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Like most gardeners this time of year, the majority of my gardening time is spent on my knees. Weeds are making their annual attempt to overtake beds and borders. (Now that I think about it, though, perhaps I should say weeds are continuing their perennial attempt to overtake the place.) Currently, my primary focus is on ridding the garden of bittercress  (Cardamine spp.). The bittercresses are charming, innocent-looking weeds with dainty, four-petaled flowers. Wait too long to pull them, though, and they catapult seeds everywhere for next season’s crop. Thus far, I must have eliminated seeds for at least a million of next spring’s seedlings.


ABOVE: Hypericum calycinum ‘Brigadoon’ with magnolia petals.

But, I didn’t start this post to write about weeds, despite the amount of time I am devoting to them. We have a large saucer magnolia (Magnolia soulangiana) in the backyard that has been lovely this year. I especially appreciate its flowers once they begin to fade. As the blooms break apart, they scatter a deep blanket of white petals blushed with pink all over the hillside behind the house. And while I barely notice their fragrance when they are fresh and still on the tree, once petals  coat every surface, it is simply marvelous. Perhaps the scent is more noticeable because I am spending so much time working on my knees, but whatever the reason, the petals and their fragrance create a memorable combination in the garden.


ABOVE: Epimedium rubrum mulched with magnolia petals.


ABOVE: Tulips with magnolia petals. This is a long-lived clump with leaves edged in yellow. If I can find the label when it is done flowering, I will post the name.

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This post is as much a celebration for me as it is a way to reconnect with readers of Eastern Shore Gardener. I mailed my manuscript for Chesapeake Gardening & Landscaping to the publisher, the University of North Carolina Press, this afternoon! While I still have photo editing to do, and there is lots left to do before the manuscript becomes a book, today certainly is a milestone.

I am looking forward to being able to get back out in the garden with a clear conscience and free of the deadline pressures that I have been under for a year.


Harley helping with mis-printed pages. (Sorry this isn’t a better picture, but she was not really interested in holding the pages still.)


UPCOMING EVENT: I also wanted to mention that the botanical illustration class I attend is having a show at the Chestertown Library. The show will be up for the month of April, and we are hosting a reception this Friday, April 5, from 5 to 8 p.m.. I hope some of you can stop by and say “hello!”



Here it is: Three copies and 14 pounds.

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Hug Your Trees

As the season moves into early summer, the deciduous trees here at Hackberry Point have finally leafed out fully. Depending on the time of day, trees cast welcoming pools of shade over various parts of the garden.  And while I don’t consciously think about the sounds trees bring to the garden very often, that, too, is a welcoming feature. For one thing, the sound of wind in the treetops says something about the weather today—whether I’ll be greeted by a brisk breeze or air that is still and humid when I venture out into the garden. Most days, birds and insects calling and chattering from the branches add to the the rustle and whisper of the leaves.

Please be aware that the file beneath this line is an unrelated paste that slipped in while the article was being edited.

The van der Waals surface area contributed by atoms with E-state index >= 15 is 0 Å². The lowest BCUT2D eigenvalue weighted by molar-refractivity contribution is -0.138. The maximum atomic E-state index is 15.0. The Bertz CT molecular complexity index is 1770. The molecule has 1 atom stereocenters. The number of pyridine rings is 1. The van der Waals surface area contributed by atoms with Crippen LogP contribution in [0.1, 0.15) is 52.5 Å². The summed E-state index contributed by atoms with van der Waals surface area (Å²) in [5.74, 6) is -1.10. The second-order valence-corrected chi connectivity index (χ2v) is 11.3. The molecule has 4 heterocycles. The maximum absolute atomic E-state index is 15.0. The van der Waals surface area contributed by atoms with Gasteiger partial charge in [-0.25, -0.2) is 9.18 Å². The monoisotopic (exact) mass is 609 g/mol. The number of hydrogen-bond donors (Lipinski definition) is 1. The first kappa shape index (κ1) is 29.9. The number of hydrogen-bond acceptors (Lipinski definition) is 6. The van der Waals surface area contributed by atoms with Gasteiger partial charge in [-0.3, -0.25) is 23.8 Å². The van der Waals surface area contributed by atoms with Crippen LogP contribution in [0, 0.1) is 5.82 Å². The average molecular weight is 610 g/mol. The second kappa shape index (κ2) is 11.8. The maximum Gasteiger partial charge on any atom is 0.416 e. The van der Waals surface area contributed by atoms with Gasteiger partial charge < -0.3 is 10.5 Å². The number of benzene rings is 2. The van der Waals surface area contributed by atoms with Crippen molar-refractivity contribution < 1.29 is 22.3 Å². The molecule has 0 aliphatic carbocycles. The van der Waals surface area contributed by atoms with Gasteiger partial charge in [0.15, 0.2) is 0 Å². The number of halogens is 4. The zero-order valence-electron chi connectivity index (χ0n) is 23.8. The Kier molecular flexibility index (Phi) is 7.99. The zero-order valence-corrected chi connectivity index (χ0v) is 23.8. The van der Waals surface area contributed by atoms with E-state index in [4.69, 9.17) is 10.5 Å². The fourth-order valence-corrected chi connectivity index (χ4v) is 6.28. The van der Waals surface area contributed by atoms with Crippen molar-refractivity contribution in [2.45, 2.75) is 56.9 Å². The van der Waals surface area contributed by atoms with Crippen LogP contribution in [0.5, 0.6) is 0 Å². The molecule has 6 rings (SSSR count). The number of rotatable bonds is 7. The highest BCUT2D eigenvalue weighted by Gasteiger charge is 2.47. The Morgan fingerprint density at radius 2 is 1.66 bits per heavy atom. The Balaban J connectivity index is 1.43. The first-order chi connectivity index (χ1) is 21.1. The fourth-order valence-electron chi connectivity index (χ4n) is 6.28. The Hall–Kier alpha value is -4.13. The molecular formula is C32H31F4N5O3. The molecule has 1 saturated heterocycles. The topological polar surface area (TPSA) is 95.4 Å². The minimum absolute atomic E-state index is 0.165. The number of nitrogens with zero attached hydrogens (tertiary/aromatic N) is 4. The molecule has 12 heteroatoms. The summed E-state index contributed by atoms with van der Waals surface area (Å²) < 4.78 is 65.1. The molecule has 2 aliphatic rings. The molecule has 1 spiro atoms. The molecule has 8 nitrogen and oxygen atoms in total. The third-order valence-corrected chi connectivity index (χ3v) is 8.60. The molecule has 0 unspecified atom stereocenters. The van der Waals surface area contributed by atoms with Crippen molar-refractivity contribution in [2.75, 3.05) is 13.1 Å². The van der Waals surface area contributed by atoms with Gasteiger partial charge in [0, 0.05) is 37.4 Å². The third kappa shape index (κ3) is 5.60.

Above: Eastern redcedar (Juniperus virginiana)

While the garden here includes both native and non native plants, most of the tree canopy consists of native species. Not surprisingly, there are quite a few northern hackberries (Celtis occidentalis) here, plus I have oaks (Quercus spp.), osage orange (Maclura pomifera), black walnuts (Juglans nigra), cherries (Prunus spp.), and redcedars (Juniperus virginiana), to name a few. That’s good news for all the wildlife that share our space, since native plants support a rich array of insects, which in turn feed many of the birds that live here. Non-native plants don’t support wildlife as well as our native species do. For more on the connections between wildlife, gardens, and native plants, read Douglas Tallamy’s Bringing Nature Home.

Planting native trees is one of the best ways to make a garden more Bay friendly, and that’s not just because they are better for wildlife. They also help control runoff, can reduce electricity bills, and more.  I found a great link recently called the National Tree Benefit Calculator that lets you quantify the benefits that various trees bring to your landscape.

The Calculator uses your zip code, and lets you insert the species of tree (or general type), and trunk diameter. The red oak in my front yard, which is about 22 inches in diameter, brings an estimated $181 of benefits per year. That includes stormwater management, electricity saved, property value, air quality. According to the Calculator, this tree

  • Intercepts 5,953 gallons of water a year,
  • Contributes about $90 to my property value,
  • Conserves about $185 kilowatt hours in electricity per year,
  • Reduces atmospheric carbon by 846 pounds annually. (An average mid-size car emits about 11,000 pounds per year, so you need 13 trees this size to counteract your car emissions.)